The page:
Partner signoffs in 7. You get the K as an opening lead and cannot wait to see dummy.

 

North

 
  KQ10  
  K4  
  A8753  
  KQ4  

West

 

East

???   ???
???   ???
???   ???
???   ???
 

South

 
  AJ9876  
  AQ  
  2  
  A632  

Partner has a pretty decent hand but a quick count of winners comes up with only twelve tricks. There is unfortunate duplication in hearts. You have six spades, two hearts, one diamond, and three clubs and need one more. What are the possibilities for a thirteenth trick? Decide now before looking at the next section.

[3]

If spades divide 2-2 then you can trump the losing club in dummy for your thirteenth trick. If spades do not divide 2-2 (they will be 3-1 most of the time) then you can finish pulling trump and hope that clubs are 3-3 (they will be 4-2 most of the time). That is not a bad line of play. You win anytime spades are 2-2 (about 41%) or clubs are 3-3 (36% of the remaining 59% or 21%). That adds to a 62% chance of success. Not bad. You win the A. Cash the K (everybody follows) and then cash the Q (RHO shows out). Spades are 3-1 with LHO having three.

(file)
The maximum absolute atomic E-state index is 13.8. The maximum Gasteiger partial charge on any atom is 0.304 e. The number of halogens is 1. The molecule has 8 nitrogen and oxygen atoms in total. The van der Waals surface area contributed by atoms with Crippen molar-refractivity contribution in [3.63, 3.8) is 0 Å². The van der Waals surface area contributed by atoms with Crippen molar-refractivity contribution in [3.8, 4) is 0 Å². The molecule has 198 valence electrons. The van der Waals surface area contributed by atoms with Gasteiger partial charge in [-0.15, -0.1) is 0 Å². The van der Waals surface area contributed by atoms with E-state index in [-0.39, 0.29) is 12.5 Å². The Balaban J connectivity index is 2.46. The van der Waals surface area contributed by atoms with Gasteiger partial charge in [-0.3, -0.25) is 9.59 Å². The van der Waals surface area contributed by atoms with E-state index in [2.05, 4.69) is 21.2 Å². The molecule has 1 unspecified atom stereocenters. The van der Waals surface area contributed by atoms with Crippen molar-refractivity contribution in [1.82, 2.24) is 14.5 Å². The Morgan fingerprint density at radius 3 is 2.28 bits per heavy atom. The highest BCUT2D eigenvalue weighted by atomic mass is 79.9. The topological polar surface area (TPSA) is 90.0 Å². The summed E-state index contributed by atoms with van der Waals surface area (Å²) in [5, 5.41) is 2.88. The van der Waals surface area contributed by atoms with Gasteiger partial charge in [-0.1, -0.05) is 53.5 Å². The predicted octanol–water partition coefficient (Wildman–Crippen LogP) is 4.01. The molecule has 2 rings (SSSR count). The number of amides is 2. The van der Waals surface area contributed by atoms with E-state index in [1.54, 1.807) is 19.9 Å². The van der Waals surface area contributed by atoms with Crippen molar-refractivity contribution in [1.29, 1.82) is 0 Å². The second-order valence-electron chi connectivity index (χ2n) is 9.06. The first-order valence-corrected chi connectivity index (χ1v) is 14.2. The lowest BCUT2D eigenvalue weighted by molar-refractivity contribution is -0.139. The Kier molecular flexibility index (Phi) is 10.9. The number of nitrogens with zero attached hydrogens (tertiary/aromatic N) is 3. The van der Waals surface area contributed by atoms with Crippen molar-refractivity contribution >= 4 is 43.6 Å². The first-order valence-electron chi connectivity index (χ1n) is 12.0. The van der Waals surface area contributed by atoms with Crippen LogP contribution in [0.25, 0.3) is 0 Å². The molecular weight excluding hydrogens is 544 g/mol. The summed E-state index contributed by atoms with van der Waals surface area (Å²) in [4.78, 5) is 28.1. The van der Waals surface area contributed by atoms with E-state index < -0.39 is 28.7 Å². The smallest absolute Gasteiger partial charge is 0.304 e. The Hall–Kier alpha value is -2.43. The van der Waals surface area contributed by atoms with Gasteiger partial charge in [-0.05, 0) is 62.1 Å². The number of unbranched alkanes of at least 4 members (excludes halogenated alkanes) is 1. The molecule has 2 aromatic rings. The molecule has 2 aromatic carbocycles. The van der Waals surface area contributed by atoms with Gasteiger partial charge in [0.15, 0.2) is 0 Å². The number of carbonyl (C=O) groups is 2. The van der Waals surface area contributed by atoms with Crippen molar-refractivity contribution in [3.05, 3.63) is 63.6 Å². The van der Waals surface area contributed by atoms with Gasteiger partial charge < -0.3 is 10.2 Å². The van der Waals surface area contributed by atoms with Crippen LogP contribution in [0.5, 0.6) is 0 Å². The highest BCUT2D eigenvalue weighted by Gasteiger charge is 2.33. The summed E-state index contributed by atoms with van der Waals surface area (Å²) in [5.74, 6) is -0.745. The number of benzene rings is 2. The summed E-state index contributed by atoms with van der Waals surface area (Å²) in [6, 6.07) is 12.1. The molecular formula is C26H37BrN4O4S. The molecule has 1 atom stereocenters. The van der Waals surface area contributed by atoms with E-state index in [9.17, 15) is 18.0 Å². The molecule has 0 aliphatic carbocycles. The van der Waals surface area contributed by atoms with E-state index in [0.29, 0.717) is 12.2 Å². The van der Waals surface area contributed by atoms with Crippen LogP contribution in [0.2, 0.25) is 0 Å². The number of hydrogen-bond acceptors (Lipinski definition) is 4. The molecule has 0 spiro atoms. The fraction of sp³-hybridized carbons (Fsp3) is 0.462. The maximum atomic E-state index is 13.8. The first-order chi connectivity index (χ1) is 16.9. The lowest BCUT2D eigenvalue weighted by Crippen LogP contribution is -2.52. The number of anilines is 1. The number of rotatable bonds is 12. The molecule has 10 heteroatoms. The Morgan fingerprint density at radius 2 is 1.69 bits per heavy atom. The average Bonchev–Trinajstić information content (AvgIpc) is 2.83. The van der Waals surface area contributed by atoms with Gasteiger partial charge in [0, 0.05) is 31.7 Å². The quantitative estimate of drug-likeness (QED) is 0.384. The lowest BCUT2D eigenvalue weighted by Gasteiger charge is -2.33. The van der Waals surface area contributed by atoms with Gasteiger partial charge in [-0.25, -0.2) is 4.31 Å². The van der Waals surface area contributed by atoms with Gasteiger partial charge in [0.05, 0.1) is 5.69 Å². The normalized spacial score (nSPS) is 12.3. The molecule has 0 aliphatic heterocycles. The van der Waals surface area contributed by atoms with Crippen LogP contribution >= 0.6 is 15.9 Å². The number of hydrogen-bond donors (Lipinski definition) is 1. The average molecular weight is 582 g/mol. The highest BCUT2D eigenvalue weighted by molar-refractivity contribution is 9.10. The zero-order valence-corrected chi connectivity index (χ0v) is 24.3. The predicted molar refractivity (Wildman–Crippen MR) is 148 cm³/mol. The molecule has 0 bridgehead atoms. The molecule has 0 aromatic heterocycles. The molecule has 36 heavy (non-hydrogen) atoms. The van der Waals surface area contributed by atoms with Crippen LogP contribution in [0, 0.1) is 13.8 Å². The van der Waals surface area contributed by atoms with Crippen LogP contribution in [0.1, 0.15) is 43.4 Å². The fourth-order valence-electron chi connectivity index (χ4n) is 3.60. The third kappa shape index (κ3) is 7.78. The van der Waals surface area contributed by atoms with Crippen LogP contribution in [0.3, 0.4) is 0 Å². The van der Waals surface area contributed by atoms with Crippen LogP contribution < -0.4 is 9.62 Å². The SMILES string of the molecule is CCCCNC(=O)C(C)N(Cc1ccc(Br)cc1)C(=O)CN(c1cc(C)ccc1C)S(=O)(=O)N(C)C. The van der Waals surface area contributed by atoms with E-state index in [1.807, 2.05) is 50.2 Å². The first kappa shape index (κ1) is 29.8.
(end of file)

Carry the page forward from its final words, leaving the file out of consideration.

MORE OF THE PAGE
Shrugging your shoulders you go after the club suit. LHO trumps the second club! Clubs were breaking 5-1. You now have to go down one. “Unlucky”, you remark to partner. “We had a good shot at it.”. “Unlucky?”, says partner. “There is a 95% line of play. As the cards lie it is cold for thirteen tricks.”

Win the A. Trump a diamond with the A. Spade to the K. Trump a diamond with the J. Spade to the Q. Trump a diamond. Heart to the K. Trump a diamond. Club to the K. Cash the remaining spade in dummy. Cash the Q. Cash the A. Cash the A. Easy game.

 

North

 
  KQ10  
  K4  
  A8753  
  KQ4  

West

 

East

532   4
J985   107632
KQJ104   96
10   J9875
 

South

 
  AJ9876  
  AQ  
  2  
  A632  



-Gary King

©2003 The Bridge Companion. All rights reserved.